The village of Crail in the East Neuk of Fife contains a small but busy harbour. Fishing has always been an important part of life in this little place, but these days tourism is a bigger contributor to the local economy. Crail has many self-catering and other accommodation options for visitors, and a delightful little cafe near the harbour (called, appropriately enough, the Harbour Gallery and Tearoom).
Shown below is the elaborate and beautifully carved stone archway into the small and secluded burial chapel of the Maxwell family at Monreith, Wigtownshire. The last Maxwell to be buried here was Sir Herbert Maxwell, grandfather of the writer and naturalist, Gavin Maxwell (best known for his book ‘Ring of bright water’). There are some interesting old gravestones in the graveyard surrounding the chapel and the whole place has a pleasantly peaceful feel to it.
This picture was taken on the pebbly eastern bank of Loch Tay, at Kenmore in Perthshire. There were quite a few ducks splashing about in the water, and a more sedentary lot lined up on the shore, dozing peacefully in the sunshine.
A swathe of magnificent purple lupins at Dirnanean Garden in Perthshire.
I’m fond of sheep and like trying to photograph them, but they’re not the best of models. This one didn’t get the idea at all, or perhaps it did and wanted to make a bold statement.
On another blog I used to have, I wrote about my brother Fergus, who went missing in Switzerland on 9 September 2014 (you can read the post here).
He was due to attend a work conference with colleagues in the Swiss town of Martigny, and although he arrived in Geneva and bought a train ticket at the station there, he failed to turn up to dinner in Martigny that evening. He also failed to appear at the conference the following day, and had not checked in to his accommodation.
Nothing has been heard from him since 9 September 2104 and we’ve been left wondering what happened to him on that day. Searches were undertaken in the area in which he was believed to have disappeared, but nothing was found.
Earlier this year, someone out walking on a forested hillside beneath steep cliffs in an area just outside Martigny came across some bones and a passport. The passport was in Fergus’s name. The Swiss police contacted their Scottish counterparts, who gave us the news, but said they were unable to confirm that the bones belonged to Fergus until DNA testing had been carried out. The testing took several weeks, and although we were convinced the bones were Fergus’s, it wasn’t until a few days ago that we received confirmation.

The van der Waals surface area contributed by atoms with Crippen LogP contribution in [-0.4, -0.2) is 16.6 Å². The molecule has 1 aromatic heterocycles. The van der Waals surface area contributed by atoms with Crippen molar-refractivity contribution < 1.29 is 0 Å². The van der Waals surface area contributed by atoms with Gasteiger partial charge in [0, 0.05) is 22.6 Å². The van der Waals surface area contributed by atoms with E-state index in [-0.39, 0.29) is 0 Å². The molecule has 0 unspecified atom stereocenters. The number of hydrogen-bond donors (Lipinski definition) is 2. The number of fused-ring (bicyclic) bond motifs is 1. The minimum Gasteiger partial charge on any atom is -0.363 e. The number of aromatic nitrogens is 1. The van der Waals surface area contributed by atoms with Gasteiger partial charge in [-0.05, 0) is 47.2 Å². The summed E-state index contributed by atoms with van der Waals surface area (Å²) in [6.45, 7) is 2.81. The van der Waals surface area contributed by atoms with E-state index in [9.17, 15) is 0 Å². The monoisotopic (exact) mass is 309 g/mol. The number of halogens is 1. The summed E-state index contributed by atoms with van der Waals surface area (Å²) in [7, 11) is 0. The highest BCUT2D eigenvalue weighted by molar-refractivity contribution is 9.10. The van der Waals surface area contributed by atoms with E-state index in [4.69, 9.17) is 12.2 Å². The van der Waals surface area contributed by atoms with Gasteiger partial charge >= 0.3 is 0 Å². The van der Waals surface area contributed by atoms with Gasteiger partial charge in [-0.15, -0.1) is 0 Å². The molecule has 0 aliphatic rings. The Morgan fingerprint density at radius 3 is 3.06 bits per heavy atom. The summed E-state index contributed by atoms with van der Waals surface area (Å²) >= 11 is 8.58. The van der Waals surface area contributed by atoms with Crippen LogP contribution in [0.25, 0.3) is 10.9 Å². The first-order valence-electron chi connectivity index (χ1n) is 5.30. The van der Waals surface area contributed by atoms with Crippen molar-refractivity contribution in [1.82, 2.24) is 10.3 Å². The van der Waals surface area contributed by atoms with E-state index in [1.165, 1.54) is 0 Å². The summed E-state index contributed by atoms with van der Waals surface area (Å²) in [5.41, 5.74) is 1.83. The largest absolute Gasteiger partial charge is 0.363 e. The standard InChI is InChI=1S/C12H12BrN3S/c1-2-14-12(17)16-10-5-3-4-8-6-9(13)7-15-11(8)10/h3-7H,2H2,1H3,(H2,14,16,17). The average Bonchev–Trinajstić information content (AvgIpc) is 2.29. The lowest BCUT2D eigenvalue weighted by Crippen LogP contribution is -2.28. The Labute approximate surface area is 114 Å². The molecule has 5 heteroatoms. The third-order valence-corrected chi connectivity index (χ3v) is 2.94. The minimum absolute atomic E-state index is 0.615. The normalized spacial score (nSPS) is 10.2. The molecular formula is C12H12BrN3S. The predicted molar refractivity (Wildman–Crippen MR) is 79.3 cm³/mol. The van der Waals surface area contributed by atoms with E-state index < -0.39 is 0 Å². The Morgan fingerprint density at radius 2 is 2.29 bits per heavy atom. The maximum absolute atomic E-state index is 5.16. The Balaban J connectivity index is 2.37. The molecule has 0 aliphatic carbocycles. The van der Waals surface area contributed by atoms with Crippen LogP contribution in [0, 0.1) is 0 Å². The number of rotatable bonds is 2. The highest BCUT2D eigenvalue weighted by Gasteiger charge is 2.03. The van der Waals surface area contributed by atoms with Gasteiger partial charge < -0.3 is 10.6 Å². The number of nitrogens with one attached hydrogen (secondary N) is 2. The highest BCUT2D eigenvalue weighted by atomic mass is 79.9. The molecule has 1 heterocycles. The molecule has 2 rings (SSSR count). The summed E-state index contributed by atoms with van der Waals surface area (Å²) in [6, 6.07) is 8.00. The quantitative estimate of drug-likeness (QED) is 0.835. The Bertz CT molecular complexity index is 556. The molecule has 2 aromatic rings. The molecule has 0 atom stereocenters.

There were no suspicious circumstances surrounding his death, and the cause remains unexplained. The two obvious solutions are that he met with an accident on the cliffs, or that he took his own life. He had a history of depression and had attempted to take his own life once before, in similar terrain in Scotland, but had been unable to go through with it. My dad believes that in Switzerland he faced the same situation, but this time achieved a different outcome. My mum prefers to believe it to have been an accident. I don’t suppose we’ll ever know what actually happened that day.
We’ve decided against having a traditional funeral for Fergus, and intend to have some kind of memorial in Scotland that would reflect his interests and values. He was a passionate supporter of environmental issues and an active member of the Scottish Green Party. He was also a very keen croquet player, and was involved for many years with the Scottish Croquet Association. They have set up a trophy in his name, known as the Fergus McInnes Tankard, to be awarded annually for completion of a ‘triple peel’, a particularly tricky croquet achievement.
Although it’s very sad to have definite news of his death, it’s a great relief to have some sort of closure. Some families of missing people never get this sort of confirmation, and I was more or less convinced we’d remain in that category. We still don’t have all the answers, but we’re fortunate to have the knowledge we’ve got. Being in this position allows us to obtain a death certificate and finally take care of his affairs.
My dad is working on a booklet about Fergus, which he hopes to publish in due course. Fergus himself was a very thoughtful and creative person, and enjoyed expressing himself through writing. He kept an online blog of sorts, which is kindly still hosted by the University of Edinburgh where he worked. He called it his ‘brain online’ and it contains many short articles on topics that interested him. I like what he wrote about Being Scottish, and I’ve included the link in case it interests any readers of this blog.
While wandering around the Aberdeenshire village of Braemar last summer, I spotted the little chaps shown below looking out from the front window of a house near the Princess Royal and Duke of Fife Memorial Park. Highland games are held in the park each September, attended by the Queen and various other royals. I wonder if any of the Royal Family have seen the gnomes as they’ve made their way into the park. I like to think so.